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Quote of the day

31 May

“A justification for constitutional bills of rights which I have always liked is that they provide ‘an appeal from the people drunk to the people sober.'”

(From Barry L. Strayer’s Timlin Lecture, “Patriation of the Constitution and the Charter: 25 years after”)

Guardian Comment of the Day

15 May

There were a lot of great ones on this article, but this one amused me most:

ALLDIEU
– May 14, 2011 at 13:32:21

Marxist Lennist ideology, (aka Ghiz and Casey) is alive and well on Prince Edward Island.

Why I am a conservative at 22 years old

10 Apr

I get asked often why I’d align myself with a party that very few people my age seem to (at least in Atlantic Canada).  I thought I’d blog about it to get things straight.

When I was in second year university, I moved back to PEI after working/schooling in Ottawa for a bit.  I had a job, but I kind of sucked at it, and eventually I left.  I slept on a mattress in a truly terrible apartment in Sherwood and I spent far too much money.  I ran up my credit card and overdraft trying to remain independent despite netting almost none.  It was dumb.  I was a bad roommate.  I was spending way out of my means and had the option to stop, admit defeat, and go home.

My mom bailed me out, and I suspect it cost about $1000… my minimum payment was well over what I was netting a month as a student.   I had no groceries or credit left (thank goodness they don’t give students much!).  My only saving grace was that I didn’t have any loans – that is the only reason I can afford to live alone even now, after school.  It was embarrassing and I moved home into her basement for half a year to get myself sorted out.

No government should behave the way that I did when I was 19.  But national (and provincial) debt keeps rising and payments per person are soaring.  But this time, instead of having parents bail us out, it’ll be the kids.  It’ll be my generation with far fewer social programs/support funding unless Canada with just as much, or more taxation.  The only foreseeable way of fixing this would be drastically increasing the industry of the country – i.e. the proposed corporate tax cuts by the Harper Conservatives.  Look, it’s hard to defend other things the government has done.  Being in contempt of parliament is shitty, though there is definitely argument that the Conservatives were just the only ones to get caught and that Question Period has been a lark since QP began to be filmed and aired publicly.  The jets wouldn’t be my ideal, though I strongly support military spending since it’s been cut and cut, putting the Canadians serving at risk.  The very-foreseeable future involves much higher taxation with much less available services for Canadians, or worse, further debt.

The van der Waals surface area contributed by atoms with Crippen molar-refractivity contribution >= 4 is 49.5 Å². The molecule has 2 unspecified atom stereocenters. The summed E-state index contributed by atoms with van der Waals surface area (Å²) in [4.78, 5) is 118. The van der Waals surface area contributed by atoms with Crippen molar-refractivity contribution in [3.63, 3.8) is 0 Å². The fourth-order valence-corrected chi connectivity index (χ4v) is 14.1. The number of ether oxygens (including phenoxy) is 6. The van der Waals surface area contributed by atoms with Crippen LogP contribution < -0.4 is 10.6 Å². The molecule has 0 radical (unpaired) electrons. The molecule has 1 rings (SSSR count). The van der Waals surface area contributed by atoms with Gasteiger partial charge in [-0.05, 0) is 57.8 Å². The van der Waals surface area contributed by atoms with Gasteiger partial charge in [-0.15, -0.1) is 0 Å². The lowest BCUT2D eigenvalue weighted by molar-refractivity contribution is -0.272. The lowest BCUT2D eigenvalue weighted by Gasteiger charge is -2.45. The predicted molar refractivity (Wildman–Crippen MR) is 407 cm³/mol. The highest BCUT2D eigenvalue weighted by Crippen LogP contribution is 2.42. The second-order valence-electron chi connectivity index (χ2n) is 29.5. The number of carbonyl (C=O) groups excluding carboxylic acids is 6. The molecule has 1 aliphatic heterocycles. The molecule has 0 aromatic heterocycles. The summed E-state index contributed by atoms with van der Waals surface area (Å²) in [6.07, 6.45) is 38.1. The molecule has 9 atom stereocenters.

There’s a perception that only hicks of scary business suits can get behind this kind of thinking.  That makes no sense to me.  I know that arts spending and social programs are important to Canadian identity as well as the well-being of Canada as a nation.  I know that there are arguments that social programs go around and improve industry in an indirect, immeasurable way.  And I agree that we have to strike a balance.  But like the environmental deficit, constant spending will catch up with us, and when it does, it won’t be pretty.

Anyway, I welcome any challenging/diverging viewpoints ’cause I think political thought should be constantly changing rather than ingrained.

Student Union Elections: Who will win, and who should win

8 Feb

This is the first year that I’m not covering SU elections since third year.  I loved covering them, but I always lamented that I couldn’t comment on what was going on behind the scenes.  I look forward to these elections annually because they are similar to how I imagine Hobbes’ state of nature playing out.  Vicious, cutthroat, and without any real organization.

But because I covered them in the past couple years, I never really got to give my important opinion.  But this year I can!  So here you go:

President Contenders (incumbent: Rob Livingstone):
Megan Jennings
Rob Livingstone
Amanda MacKinnon

Who I’d pick:
Rob

Who I think will win:
Rob

Rob should take this.  I like both Amanda and Megan a ton, but Rob is an exceptional candidate/incumbent.  He’s a hard worker, he’s incredibly easy to talk to/get along with, he’s represented UPEI well so far, and he cares very much about improving the student union.  Rob rolls with the hits fluidly and fixes things as required.  He’s exactly what UPEI needs as a president.  Amanda and Megan both have experience in a leadership opinion – the former managed the wave and the latter does a host of things, but is most known for being NSO coordinator – and neither performed as well as Rob.  That’s not  a hit on either of them.  Rob is just outstanding.  /gush

The only way I can see Rob not winning is if Megan split Rob’s votes and Amanda came up the middle.  We shouldn’t rule that possibility out.

Executive Vice President Contenders (outgoing: Kyle Murnaghan)
Josh Coles
Ali Younis